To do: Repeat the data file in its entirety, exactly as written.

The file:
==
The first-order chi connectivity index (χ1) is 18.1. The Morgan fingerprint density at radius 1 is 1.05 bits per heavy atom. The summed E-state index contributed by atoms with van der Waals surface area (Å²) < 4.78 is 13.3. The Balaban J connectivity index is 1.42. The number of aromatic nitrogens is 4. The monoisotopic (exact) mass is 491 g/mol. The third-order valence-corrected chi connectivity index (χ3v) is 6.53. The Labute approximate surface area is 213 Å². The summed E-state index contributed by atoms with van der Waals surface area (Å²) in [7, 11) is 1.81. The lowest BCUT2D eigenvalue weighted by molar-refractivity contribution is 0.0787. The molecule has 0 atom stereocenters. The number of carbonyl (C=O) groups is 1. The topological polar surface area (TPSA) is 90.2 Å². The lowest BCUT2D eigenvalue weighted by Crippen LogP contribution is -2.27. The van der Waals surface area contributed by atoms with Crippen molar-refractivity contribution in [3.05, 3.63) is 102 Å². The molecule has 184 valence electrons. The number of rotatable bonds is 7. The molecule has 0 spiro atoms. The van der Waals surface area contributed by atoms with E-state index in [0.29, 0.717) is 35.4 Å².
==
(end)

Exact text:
The first-order chi connectivity index (χ1) is 18.1. The Morgan fingerprint density at radius 1 is 1.05 bits per heavy atom. The summed E-state index contributed by atoms with van der Waals surface area (Å²) < 4.78 is 13.3. The Balaban J connectivity index is 1.42. The number of aromatic nitrogens is 4. The monoisotopic (exact) mass is 491 g/mol. The third-order valence-corrected chi connectivity index (χ3v) is 6.53. The Labute approximate surface area is 213 Å². The summed E-state index contributed by atoms with van der Waals surface area (Å²) in [7, 11) is 1.81. The lowest BCUT2D eigenvalue weighted by molar-refractivity contribution is 0.0787. The molecule has 0 atom stereocenters. The number of carbonyl (C=O) groups is 1. The topological polar surface area (TPSA) is 90.2 Å². The lowest BCUT2D eigenvalue weighted by Crippen LogP contribution is -2.27. The van der Waals surface area contributed by atoms with Crippen molar-refractivity contribution in [3.05, 3.63) is 102 Å². The molecule has 184 valence electrons. The number of rotatable bonds is 7. The molecule has 0 spiro atoms. The van der Waals surface area contributed by atoms with E-state index in [0.29, 0.717) is 35.4 Å².